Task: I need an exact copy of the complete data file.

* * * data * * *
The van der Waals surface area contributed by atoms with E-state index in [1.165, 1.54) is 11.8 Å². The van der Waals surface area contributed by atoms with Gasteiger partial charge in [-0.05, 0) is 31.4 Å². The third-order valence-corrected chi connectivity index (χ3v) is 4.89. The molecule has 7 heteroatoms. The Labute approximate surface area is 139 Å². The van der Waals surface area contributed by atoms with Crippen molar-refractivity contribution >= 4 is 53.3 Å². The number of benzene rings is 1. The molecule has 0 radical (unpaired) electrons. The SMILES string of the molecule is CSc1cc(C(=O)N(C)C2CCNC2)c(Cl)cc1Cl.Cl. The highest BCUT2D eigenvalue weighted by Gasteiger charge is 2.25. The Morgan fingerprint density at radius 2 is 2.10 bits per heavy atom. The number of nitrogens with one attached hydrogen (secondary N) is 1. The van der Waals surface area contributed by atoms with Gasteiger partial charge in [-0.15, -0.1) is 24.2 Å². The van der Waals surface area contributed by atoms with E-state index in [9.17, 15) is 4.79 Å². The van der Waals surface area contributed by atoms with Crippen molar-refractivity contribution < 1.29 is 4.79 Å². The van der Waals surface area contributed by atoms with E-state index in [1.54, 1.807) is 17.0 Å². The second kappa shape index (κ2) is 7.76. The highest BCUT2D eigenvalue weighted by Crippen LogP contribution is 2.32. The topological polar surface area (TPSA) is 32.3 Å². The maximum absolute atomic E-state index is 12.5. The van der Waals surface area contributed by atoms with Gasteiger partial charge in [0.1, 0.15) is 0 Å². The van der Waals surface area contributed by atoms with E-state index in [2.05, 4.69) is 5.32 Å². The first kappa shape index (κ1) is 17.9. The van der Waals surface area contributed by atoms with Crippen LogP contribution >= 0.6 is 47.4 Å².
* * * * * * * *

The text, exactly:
The van der Waals surface area contributed by atoms with E-state index in [1.165, 1.54) is 11.8 Å². The van der Waals surface area contributed by atoms with Gasteiger partial charge in [-0.05, 0) is 31.4 Å². The third-order valence-corrected chi connectivity index (χ3v) is 4.89. The molecule has 7 heteroatoms. The Labute approximate surface area is 139 Å². The van der Waals surface area contributed by atoms with Crippen molar-refractivity contribution >= 4 is 53.3 Å². The number of benzene rings is 1. The molecule has 0 radical (unpaired) electrons. The SMILES string of the molecule is CSc1cc(C(=O)N(C)C2CCNC2)c(Cl)cc1Cl.Cl. The highest BCUT2D eigenvalue weighted by Gasteiger charge is 2.25. The Morgan fingerprint density at radius 2 is 2.10 bits per heavy atom. The number of nitrogens with one attached hydrogen (secondary N) is 1. The van der Waals surface area contributed by atoms with Gasteiger partial charge in [-0.15, -0.1) is 24.2 Å². The van der Waals surface area contributed by atoms with E-state index in [9.17, 15) is 4.79 Å². The van der Waals surface area contributed by atoms with Crippen molar-refractivity contribution < 1.29 is 4.79 Å². The van der Waals surface area contributed by atoms with E-state index in [1.54, 1.807) is 17.0 Å². The second kappa shape index (κ2) is 7.76. The highest BCUT2D eigenvalue weighted by Crippen LogP contribution is 2.32. The topological polar surface area (TPSA) is 32.3 Å². The maximum absolute atomic E-state index is 12.5. The van der Waals surface area contributed by atoms with Gasteiger partial charge in [0.1, 0.15) is 0 Å². The van der Waals surface area contributed by atoms with E-state index in [2.05, 4.69) is 5.32 Å². The first kappa shape index (κ1) is 17.9. The van der Waals surface area contributed by atoms with Crippen LogP contribution >= 0.6 is 47.4 Å².